Key Parameters Requirements for Non-Fullerene-Based Organic Solar Cells with Power Conversion Efficiency >20%

Yuliar Firdaus*, Vincent M. Le Corre, Jafar I. Khan, Zhipeng Kan, Frédéric Laquai, Pierre M. Beaujuge, Thomas D. Anthopoulos

*Corresponding author for this work

Research output: Contribution to journalArticlepeer-review

147 Scopus citations


The reported power conversion efficiencies (PCEs) of nonfullerene acceptor (NFA) based organic photovoltaics (OPVs) now exceed 14% and 17% for single-junction and two-terminal tandem cells, respectively. However, increasing the PCE further requires an improved understanding of the factors limiting the device efficiency. Here, the efficiency limits of single-junction and two-terminal tandem NFA-based OPV cells are examined with the aid of a numerical device simulator that takes into account the optical properties of the active material(s), charge recombination effects, and the hole and electron mobilities in the active layer of the device. The simulations reveal that single-junction NFA OPVs can potentially reach PCE values in excess of 18% with mobility values readily achievable in existing material systems. Furthermore, it is found that balanced electron and hole mobilities of >10 −3 cm 2 V −1 s −1 in combination with low nongeminate recombination rate constants of 10 −12 cm 3 s −1 could lead to PCE values in excess of 20% and 25% for single-junction and two-terminal tandem OPV cells, respectively. This analysis provides the first tangible description of the practical performance targets and useful design rules for single-junction and tandem OPVs based on NFA materials, emphasizing the need for developing new material systems that combine these desired characteristics.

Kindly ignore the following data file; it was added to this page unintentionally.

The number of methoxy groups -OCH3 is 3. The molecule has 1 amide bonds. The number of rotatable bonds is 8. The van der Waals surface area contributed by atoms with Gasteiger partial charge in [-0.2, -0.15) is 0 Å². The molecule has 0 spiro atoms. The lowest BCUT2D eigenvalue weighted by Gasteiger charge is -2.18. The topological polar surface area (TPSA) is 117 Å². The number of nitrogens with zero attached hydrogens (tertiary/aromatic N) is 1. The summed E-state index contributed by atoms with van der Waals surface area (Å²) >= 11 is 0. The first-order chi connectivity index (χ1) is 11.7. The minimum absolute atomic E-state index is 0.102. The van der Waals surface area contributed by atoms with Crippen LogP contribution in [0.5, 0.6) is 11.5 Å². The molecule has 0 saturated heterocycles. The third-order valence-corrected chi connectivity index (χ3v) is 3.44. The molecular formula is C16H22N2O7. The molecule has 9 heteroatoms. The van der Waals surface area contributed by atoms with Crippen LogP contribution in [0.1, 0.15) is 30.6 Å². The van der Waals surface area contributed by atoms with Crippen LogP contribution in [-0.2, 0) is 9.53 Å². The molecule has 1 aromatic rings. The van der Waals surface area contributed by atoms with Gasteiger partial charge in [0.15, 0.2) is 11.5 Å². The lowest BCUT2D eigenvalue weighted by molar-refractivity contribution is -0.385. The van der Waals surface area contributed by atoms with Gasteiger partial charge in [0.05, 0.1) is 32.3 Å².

Original languageEnglish (US)
Article number1802028
JournalAdvanced Science
Issue number9
StatePublished - May 3 2019


  • bulk-heterojunction solar cells
  • drift-diffusion model
  • nonfullerene acceptors
  • numerical device simulations
  • organic photovoltaics
  • tandem devices

ASJC Scopus subject areas

  • Medicine (miscellaneous)
  • General Chemical Engineering
  • Biochemistry, Genetics and Molecular Biology (miscellaneous)
  • General Materials Science
  • General Engineering
  • General Physics and Astronomy


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